...[a] dazzling experiment in life writing ... Every page fizzes with the excitement of fresh discoveries, as Hughes applies her magnifying glass to the tiniest of clues and makes whole new stories spring into life ... What is new here is Hughes’s verve and sheer nerve in encouraging us not just to become more aware of her subjects’ bodies, but also to slip into their skins. Elegantly sidestepping the usual cliches of Victorian history, from foggy streets to whimpering urchins, each page becomes a window on to a world that is far stranger than we might expect. It is writing that takes the raw materials of everyday life, starting with the body’s 'bulges, dips, hollows, oozes and itches,' and makes them live again ... as Hughes proves in precise and loving detail, the Victorians were not at all the legless angels and whiskery prigs of legend. In fact they were exactly the same blushing, flinching, throbbing, easily bruised creatures that we are.
Hughes has prodded and probed at the official record, looking at letters, diaries, notebooks, newspapers and archives. All the way through, she challenges the assumptions that over the years harden around lives in the telling of them, pointing out that early biographers are as much part of the story as their subject. In at least two chapters, she finds evidence that dramatically changes the story, that reclothes the myth in flesh and blood. Victorians Undone is a work of formidable scholarship, but Hughes has a fluid, jaunty style that propels the reader from idea to idea. Reading it is like unravelling the bandages on a mummy to find the face of the past staring back in all its terrible and poignant humanity.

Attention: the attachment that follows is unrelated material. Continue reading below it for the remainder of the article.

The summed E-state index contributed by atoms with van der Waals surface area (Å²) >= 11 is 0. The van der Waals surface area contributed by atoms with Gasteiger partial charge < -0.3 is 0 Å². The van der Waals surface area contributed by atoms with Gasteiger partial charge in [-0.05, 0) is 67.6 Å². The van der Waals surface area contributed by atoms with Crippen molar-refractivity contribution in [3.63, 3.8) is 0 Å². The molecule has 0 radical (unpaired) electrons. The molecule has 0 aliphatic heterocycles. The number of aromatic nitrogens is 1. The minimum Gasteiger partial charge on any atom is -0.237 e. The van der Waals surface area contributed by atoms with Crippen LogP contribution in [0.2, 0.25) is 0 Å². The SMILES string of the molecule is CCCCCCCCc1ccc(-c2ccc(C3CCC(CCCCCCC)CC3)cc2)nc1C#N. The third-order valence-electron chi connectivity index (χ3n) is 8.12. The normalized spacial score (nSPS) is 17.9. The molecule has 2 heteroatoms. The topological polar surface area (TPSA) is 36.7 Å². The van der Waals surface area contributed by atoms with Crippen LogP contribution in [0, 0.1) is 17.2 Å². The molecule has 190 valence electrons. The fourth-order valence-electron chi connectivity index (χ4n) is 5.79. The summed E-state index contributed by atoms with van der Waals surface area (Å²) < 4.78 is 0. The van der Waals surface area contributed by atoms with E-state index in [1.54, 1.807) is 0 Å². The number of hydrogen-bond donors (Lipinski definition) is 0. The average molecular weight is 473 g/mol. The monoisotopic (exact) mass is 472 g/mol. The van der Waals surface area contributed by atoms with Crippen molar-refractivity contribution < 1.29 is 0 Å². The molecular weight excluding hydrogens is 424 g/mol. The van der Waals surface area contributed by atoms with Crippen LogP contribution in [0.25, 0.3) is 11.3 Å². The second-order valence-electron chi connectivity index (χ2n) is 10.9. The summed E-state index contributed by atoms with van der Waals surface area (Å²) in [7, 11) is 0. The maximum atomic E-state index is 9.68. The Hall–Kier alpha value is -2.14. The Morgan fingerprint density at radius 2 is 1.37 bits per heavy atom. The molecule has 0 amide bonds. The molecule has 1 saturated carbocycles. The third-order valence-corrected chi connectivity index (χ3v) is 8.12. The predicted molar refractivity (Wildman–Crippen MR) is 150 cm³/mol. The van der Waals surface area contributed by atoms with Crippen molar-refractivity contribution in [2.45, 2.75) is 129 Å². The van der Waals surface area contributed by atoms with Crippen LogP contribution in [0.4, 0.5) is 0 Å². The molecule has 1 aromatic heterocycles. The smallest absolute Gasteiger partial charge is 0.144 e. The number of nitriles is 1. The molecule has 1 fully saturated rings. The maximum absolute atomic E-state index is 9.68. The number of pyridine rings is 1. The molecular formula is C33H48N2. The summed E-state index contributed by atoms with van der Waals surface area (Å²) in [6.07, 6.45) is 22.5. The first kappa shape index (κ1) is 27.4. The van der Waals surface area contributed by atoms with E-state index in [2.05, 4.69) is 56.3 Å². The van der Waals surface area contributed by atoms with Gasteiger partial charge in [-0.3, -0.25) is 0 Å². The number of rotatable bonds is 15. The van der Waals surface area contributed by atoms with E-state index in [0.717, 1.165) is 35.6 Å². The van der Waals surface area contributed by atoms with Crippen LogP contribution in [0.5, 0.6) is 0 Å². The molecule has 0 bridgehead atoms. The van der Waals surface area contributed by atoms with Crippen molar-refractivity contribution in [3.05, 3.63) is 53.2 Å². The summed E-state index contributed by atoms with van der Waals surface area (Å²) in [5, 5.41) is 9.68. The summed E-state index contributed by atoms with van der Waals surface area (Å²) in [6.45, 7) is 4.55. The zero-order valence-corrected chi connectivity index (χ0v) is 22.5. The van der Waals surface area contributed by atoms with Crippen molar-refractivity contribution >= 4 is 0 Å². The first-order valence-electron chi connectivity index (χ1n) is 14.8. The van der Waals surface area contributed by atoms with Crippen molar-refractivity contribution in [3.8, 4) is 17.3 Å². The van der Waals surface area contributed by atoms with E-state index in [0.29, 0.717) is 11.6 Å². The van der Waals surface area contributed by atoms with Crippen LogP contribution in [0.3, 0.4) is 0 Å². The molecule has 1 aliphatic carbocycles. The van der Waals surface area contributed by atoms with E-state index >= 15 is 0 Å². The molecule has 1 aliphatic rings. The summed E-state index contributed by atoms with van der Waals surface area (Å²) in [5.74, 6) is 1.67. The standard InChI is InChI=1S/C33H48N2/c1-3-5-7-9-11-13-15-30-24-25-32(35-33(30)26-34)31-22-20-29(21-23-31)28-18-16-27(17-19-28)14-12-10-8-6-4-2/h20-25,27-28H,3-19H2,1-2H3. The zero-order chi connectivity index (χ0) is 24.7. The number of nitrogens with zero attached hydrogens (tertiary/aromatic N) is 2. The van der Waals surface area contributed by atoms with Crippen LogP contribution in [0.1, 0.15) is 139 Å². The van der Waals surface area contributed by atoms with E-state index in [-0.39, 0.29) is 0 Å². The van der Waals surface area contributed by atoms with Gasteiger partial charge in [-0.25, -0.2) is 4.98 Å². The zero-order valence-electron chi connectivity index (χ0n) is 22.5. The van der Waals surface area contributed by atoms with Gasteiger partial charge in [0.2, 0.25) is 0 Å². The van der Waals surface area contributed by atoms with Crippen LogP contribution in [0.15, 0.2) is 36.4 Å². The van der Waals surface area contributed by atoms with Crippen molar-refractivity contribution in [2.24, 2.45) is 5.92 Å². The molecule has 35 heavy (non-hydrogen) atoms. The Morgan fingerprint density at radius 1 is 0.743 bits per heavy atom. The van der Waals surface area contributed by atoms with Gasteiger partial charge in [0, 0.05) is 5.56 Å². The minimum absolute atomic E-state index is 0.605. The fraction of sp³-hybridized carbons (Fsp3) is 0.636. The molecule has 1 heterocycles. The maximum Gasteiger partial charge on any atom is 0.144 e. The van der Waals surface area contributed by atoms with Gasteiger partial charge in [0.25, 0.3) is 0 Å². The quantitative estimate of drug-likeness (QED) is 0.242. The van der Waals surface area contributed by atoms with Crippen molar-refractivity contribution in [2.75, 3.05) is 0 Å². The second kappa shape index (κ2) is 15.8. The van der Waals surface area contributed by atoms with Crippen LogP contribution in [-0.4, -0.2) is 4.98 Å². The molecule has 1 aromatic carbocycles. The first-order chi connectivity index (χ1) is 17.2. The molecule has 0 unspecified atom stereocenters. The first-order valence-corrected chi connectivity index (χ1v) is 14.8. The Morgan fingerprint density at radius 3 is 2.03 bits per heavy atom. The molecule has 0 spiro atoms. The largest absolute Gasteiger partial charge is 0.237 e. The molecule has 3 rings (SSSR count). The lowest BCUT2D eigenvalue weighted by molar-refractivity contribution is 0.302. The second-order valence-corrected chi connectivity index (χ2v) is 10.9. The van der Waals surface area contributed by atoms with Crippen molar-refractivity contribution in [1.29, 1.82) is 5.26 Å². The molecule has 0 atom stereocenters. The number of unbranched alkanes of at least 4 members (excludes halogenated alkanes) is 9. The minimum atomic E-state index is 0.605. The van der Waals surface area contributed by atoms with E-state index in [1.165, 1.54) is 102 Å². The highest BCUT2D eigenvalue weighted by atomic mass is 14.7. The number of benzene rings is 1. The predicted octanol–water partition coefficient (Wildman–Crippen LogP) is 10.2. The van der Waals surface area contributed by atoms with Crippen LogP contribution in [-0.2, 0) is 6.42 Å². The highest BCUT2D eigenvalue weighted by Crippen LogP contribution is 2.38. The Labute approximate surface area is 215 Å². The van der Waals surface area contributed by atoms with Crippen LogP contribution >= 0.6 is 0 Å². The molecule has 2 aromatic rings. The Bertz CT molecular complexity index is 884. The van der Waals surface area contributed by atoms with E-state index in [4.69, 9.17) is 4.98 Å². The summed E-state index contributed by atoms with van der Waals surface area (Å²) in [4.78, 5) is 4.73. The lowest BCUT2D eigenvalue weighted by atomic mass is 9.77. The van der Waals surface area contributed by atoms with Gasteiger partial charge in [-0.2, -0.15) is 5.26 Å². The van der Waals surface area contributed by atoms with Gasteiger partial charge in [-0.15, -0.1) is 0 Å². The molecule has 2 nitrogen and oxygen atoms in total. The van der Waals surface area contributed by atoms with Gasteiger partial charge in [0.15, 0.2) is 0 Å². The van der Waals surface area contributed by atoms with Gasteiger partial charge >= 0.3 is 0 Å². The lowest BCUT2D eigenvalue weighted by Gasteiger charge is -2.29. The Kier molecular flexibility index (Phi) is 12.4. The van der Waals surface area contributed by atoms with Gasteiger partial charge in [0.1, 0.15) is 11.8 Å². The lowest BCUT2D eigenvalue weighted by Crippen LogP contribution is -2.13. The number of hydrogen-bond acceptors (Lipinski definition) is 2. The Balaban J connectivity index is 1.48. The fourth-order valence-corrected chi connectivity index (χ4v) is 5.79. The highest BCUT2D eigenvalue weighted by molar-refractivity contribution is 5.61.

It is rich and scholarly, something fascinating to be discovered on every page. But it is also digressive, meandering. Her stated theme – how did the men and women whose tales she tells feel about their physical selves? – comes in and out of focus. Each essay works beautifully alone. Hughes is a thoroughly engaging writer: serious-minded but lively, careful yet passionate. In its entirety, though, it feels strained, uncertain of itself. The pieces do not quite fit together ... None of this is to say that I didn’t enjoy Victorians Undone. Some of the encounters in its pages, whiffy and indelible, will stay with me for ever.